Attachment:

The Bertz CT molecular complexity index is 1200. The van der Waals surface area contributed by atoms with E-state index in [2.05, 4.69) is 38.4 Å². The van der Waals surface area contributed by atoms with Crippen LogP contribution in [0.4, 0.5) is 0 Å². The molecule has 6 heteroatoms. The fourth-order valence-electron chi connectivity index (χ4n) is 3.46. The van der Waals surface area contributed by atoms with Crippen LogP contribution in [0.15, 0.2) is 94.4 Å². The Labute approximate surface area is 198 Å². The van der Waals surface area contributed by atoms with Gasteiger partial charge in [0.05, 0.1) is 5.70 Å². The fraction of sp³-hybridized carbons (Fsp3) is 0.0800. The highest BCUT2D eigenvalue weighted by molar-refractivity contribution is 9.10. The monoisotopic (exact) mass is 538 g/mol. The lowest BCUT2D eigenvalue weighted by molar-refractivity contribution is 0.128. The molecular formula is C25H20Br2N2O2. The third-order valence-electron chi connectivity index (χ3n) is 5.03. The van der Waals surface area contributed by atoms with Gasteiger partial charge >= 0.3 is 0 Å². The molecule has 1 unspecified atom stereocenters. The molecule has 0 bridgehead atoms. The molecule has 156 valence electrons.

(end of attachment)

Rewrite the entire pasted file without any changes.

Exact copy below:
The Bertz CT molecular complexity index is 1200. The van der Waals surface area contributed by atoms with E-state index in [2.05, 4.69) is 38.4 Å². The van der Waals surface area contributed by atoms with Crippen LogP contribution in [0.4, 0.5) is 0 Å². The molecule has 6 heteroatoms. The fourth-order valence-electron chi connectivity index (χ4n) is 3.46. The van der Waals surface area contributed by atoms with Crippen LogP contribution in [0.15, 0.2) is 94.4 Å². The Labute approximate surface area is 198 Å². The van der Waals surface area contributed by atoms with Gasteiger partial charge in [0.05, 0.1) is 5.70 Å². The fraction of sp³-hybridized carbons (Fsp3) is 0.0800. The highest BCUT2D eigenvalue weighted by molar-refractivity contribution is 9.10. The monoisotopic (exact) mass is 538 g/mol. The lowest BCUT2D eigenvalue weighted by molar-refractivity contribution is 0.128. The molecular formula is C25H20Br2N2O2. The third-order valence-electron chi connectivity index (χ3n) is 5.03. The van der Waals surface area contributed by atoms with Gasteiger partial charge >= 0.3 is 0 Å². The molecule has 1 unspecified atom stereocenters. The molecule has 0 bridgehead atoms. The molecule has 156 valence electrons.